It was while I was visiting a friend that I was first invited into the realm of the donk, sorry just got to take a minute as I do chuckle every time I type or think about the genre or name……………there we go I’ve collected myself. As it appears to me donk is basically hard house with rhyming, now I’m open to correction and might not be understanding the finer intricacies of what may be the next big thing to take over dance music an if that’s the case I apologise, but I tell it how I see it.

The scene, as portrayed by a recent documentary of the music, is reminiscent of the old rave days loaded with glow sticks, tracksuits, sweat and drugs, and one would ask what exactly are they doing differently, surely this is just an attempt to resurrect what once was? And with it only being popular in the North how long can interest be sustained? All these questions and more can be answered in the documentary I’ve linked to below, and let me assure you if you have any reservations the doccy is too funny. Love it or hate it, donk’s going to be around for a while yet. In case you have misinterpreted any of my wording, while I respect the artists and fans I’m afraid you wont be seeing me at a donk rave anytime soon, it’s far too much fun being a spectator looking in!

Documentary: http://www.vbs.tv/watch/music-world/donk

Just so you can get a feel for what to expect here’s a music video by one the scene’s leading groups ‘Blackout Crew’ and their genre hit ‘Put a donk on it’…………absolute jokes makes me chuckle every time, bound to brighten your day! 🙂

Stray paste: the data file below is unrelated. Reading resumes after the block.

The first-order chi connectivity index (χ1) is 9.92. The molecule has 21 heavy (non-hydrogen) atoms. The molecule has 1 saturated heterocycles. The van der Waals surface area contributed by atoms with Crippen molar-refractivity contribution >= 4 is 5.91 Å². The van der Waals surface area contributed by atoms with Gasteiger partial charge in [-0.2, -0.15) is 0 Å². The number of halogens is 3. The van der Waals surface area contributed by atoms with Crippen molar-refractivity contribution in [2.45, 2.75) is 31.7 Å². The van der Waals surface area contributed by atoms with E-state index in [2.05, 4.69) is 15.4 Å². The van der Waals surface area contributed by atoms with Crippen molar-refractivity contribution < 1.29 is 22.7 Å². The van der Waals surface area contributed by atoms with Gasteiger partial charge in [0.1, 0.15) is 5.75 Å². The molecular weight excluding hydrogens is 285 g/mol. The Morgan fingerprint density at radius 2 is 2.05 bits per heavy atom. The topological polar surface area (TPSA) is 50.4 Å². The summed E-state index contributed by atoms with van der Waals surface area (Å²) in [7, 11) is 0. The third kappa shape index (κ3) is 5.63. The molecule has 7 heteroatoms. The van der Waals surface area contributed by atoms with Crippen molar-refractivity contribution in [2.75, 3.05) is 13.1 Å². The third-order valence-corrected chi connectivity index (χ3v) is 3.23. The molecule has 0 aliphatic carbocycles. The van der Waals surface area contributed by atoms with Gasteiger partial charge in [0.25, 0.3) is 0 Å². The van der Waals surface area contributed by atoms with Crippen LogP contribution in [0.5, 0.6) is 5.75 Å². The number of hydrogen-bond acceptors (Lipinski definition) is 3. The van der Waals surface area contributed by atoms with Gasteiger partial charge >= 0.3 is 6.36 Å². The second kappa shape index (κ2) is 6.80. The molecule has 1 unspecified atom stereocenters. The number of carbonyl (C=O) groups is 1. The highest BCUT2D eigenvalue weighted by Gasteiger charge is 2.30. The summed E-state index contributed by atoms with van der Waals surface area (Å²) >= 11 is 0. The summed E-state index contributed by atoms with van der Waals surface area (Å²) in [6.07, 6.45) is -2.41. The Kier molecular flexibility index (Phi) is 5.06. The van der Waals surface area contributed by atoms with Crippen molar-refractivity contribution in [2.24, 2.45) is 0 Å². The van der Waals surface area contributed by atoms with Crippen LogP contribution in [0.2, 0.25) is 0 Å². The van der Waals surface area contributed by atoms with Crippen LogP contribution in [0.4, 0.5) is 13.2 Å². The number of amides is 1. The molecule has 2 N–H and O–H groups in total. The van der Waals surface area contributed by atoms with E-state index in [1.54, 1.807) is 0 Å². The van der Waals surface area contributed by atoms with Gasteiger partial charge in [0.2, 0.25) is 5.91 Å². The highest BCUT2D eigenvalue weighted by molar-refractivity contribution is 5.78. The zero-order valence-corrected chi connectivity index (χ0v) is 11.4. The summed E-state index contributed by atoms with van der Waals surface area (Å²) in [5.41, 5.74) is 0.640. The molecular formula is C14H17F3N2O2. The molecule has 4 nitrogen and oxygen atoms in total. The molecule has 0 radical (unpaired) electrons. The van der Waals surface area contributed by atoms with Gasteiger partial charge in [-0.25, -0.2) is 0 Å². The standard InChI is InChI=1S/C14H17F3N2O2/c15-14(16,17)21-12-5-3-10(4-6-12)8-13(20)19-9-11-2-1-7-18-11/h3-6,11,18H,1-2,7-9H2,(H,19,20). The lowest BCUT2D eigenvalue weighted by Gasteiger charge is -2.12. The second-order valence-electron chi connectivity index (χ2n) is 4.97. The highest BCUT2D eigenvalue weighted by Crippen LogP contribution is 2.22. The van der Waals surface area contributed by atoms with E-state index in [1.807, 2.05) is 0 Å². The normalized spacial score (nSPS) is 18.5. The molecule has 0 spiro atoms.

Now I’m by no means a graphic designer nor have any desire to be, but I have over the years developed a respect for what they do day to day and more importantly the value of what they do. Essentially there are elements of graphic design within everything we come across on a daily basis whether it be the buildings we work in or the magazines we read or even small elements such as the logo on the pen we write with, it’s something we can’t avoid.

As with every industry there are elements and processes that, due to the digital era, are becoming redundant and need to be preserved. Within Graphic design it seems to be the art of printing, and more specifically typeface creation and printing that is facing extinction. Even with sparks of interest in finding out about the roots of their industry from the new breed of designers it’s heading along the same path (arguably) as vinyl is for DJ’s, loved by many but only used by a diminishing group of die hard fans. This makes institutions such as the Hamilton Wood Type & Printing Museum in Two Rivers even more important in that it keeps these practices alive.

The film Typeface (for which you can view the trailer below) is a documentary following Greg Corrigan’s (museum director) efforts to keep the Hamilton Wood Type & Printing Museum open not only for the ageing staff who continue to produce the hand crafted type sets but for the workshops that are hosted there every weekend and the graphic design community both locally and internationally, who without the expertise and traditions of such  institutions are in danger of losing touch with the fundamentals that made them what they are today.

Produced and Directed by Justine Nagan under the documentary powerhouse that is Kartemquin Films, this is a moving insight into an almost forgotten world. The film, and I quote, ‘will be of interest to art and graphic design enthusiasts, to teachers as an educational resource, and to anyone looking for a film about perseverance and preservation in the heart of America.’ Typeface is currently enjoying strong feedback on it’s tour of the film festival circuit so if you get a chance and this sort of thing interests you give it a look, their viewing schedule is listed on their website (which I have linked to below).